A border poll will not just be about the choice between the union and a united Ireland. Any border poll will be a referendum on Northern Ireland itself

Northern Irish politics has been all about polls for the past week. According to the Times, Theresa May isn’t too confident that unionists would win a border poll. The Prime Minister is that cack-handed people worried she’d triggered a border poll by accident. She hadn’t. Then, on the 21st May, two polls by ICM and MORI were released that showed support for the union, but with caveats that should keep unionists on their toes. The prospect of a border poll … Read more

DUP hard line on Brexit is shown to be at odds with supporters’ opinions, as tensions rise between Brexiteers and the Irish

As the days of Brexit reckoning draw near, rising tensions were on show yesterday at a conference held by the think tank  the UK in a Changing Europe to discuss the Queen’s University report and survey, Northern Ireland and the UK’s exit  – what the people think. Differences between Brexiteers and the Irish side were gaping wide. There was no meeting of minds over the UK’s options for withdrawal. A particular test case was over the feasibility of technology to keep … Read more

MPs urge the UK government to end “untenable” inaction over the absence of Stormont after the Bank holiday. But who believes anything will happen?

The call by the NI  select committee of MPs  to secretary of state Karen Bradley to “redouble” her efforts to restart talks aimed at restoring devolution has a ritual flavour about it. There seems no appetite for action on this front while the two governments are in  stand-off over the UK’s long awaited proposals  for exit and  backstop which are due to be submitted by the EU next month and agreed in October. The MPs also said she must outline … Read more

Four parties issue a joint statement on Brexit.

Four party leaders representing 49 MLAs have penned a joint statement on Brexit. On 23rd June 2016 citizens voted to remain within the European Union. Despite this, the British Government intend to exit the EU in March 2019. Sinn Féin, Green Party, Alliance and the Social Democratic and Labour Party all share the common position that we should stay within both the single market and customs union and that there should be no hard border on the island of Ireland … Read more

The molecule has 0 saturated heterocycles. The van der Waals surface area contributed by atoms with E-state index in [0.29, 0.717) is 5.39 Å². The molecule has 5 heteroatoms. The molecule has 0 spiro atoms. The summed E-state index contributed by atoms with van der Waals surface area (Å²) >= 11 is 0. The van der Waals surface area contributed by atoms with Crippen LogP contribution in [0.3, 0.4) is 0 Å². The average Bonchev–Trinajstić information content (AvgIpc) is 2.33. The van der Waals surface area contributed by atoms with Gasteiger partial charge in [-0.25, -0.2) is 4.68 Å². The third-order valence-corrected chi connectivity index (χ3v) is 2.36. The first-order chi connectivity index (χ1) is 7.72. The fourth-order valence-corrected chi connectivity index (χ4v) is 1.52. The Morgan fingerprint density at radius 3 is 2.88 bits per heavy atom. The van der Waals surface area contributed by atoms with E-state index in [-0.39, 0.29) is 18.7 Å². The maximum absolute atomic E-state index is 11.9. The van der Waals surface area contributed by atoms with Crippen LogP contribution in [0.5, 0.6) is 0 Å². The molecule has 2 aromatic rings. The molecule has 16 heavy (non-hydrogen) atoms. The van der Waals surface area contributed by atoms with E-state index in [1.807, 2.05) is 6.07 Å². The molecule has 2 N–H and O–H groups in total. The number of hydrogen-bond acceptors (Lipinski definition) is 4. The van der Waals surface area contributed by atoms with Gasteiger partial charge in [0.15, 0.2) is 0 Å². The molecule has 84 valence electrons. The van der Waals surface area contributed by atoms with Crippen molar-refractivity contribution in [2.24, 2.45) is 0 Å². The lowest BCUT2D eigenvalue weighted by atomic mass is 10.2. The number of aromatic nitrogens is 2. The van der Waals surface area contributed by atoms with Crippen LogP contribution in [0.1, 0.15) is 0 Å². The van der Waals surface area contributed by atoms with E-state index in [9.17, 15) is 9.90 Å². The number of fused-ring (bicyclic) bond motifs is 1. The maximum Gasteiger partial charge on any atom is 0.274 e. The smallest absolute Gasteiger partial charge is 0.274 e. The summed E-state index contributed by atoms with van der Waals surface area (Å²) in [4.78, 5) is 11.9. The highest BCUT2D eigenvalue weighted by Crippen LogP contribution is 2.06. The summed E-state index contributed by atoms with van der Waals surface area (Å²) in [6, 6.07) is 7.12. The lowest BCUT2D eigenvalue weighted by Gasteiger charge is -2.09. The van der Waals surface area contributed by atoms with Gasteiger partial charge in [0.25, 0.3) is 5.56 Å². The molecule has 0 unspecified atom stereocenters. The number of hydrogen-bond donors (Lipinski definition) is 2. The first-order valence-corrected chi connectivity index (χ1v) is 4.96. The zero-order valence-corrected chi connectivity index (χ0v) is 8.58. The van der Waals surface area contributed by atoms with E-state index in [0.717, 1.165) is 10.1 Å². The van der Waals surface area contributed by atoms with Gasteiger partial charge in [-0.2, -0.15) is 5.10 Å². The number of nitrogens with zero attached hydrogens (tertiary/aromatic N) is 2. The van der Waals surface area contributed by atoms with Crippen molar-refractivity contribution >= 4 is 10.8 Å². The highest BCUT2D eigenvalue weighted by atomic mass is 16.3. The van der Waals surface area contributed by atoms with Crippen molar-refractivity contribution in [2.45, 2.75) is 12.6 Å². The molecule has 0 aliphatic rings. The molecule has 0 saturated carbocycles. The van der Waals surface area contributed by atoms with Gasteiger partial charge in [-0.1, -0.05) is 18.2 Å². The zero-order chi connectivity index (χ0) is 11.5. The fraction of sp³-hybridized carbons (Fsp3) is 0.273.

Reimagining the Union has begun. They have it all to do

Conservatives thinkers are hard  at work to make the long overdue case for the Union, now dubbed “the Union state,” after the unexpected shock  that still lingers (in England certainly) of discovering that devolution had whetted appetites for Union breakup and Brexit, you might think, makes their task more difficult.  So far their ideas  circumvent nationalism, described here as exaggerated “ identity politics,”  rather than tackling nationalism head on.  Although they  claim for the Union  “binding values”, they  recognise Gordon … Read more

Border poll recedes as polls show nationalist support for unity hinges on Brexit outcome

If two polls out today  are to be believed, pressure for  an early border poll will recede and unionists  fearing the worst, will heave sighs of relief For nationalists, while much hinges on the economic consequences of Brexit,  majority  opinion among them in favour of  unity hasn’t solidified, despite the UK government’s confused approach to Brexit and the border. The Newsletter gleefully reports Two separate polls have found no evidence that Brexit has yet caused a radical shift in public … Read more

But a new customs backstop won’t be enough….

If the temporary extension  of the customs relationship was greeted with euphoria, it was shortlived, as the FT reports. It exposes the next big issue. The single market looms. Mrs May was accused by some Conservative MPs of “bouncing” the cabinet into adopting the scheme, and others said they had been kept in the dark. Senior EU officials also expressed doubts about the UK approach, warning that it diverges significantly from Brussels’ preferred outcome. “If this is it, we will … Read more

Breaking… The UK will meet the June deadline with a breakthrough plan for Brexit and the border, to a cautious welcome from Varadkar

Has  the fog started to clear?  Can any sense be made of the claim and denial about extending the transition beyond 2020 to buy time to solve the customs relationship and the border? The Guardian, RTE and the BBC all thinks so, reporting top level briefings from both governments  at the EU summit  in Sofia. Without overdoing  it sounds like a modest breakthrough on the hitherto incompatible versions of the stopgap . The longer term relationship involving a longer transition … Read more

New backstop plan ties the whole UK to the customs union to buy time for solving the border problem

The rumour has now become fact (almost) Britain will tell Brussels it is prepared to stay tied to the customs union beyond 2021 as ministers remain deadlocked over a future deal with the EU, the Telegraph has learned. The Prime Minister’s Brexit war Cabinet earlier this week agreed on a new “backstop” as a last resort to avoid a hard Irish border, having rejected earlier proposals from the European Union. Ministers signed off the plans on Tuesday despite objections from Boris Johnson, the … Read more

Brexit: what the hell happens now? And Brexit and Ireland – Two interesting books on Brexit…

Let me be clear from the outset: I am a Remainer. I’ve not seen or read anything that would materially change my opinion. The European Union (EU) may have its problems, but overall I see it as a force for good. I live in N Ireland; here, we voted to remain in the EU. But the vote of the English outweighed this, and the vote in Scotland. The ‘will of the people’ is to Leave. The government triggered the Article … Read more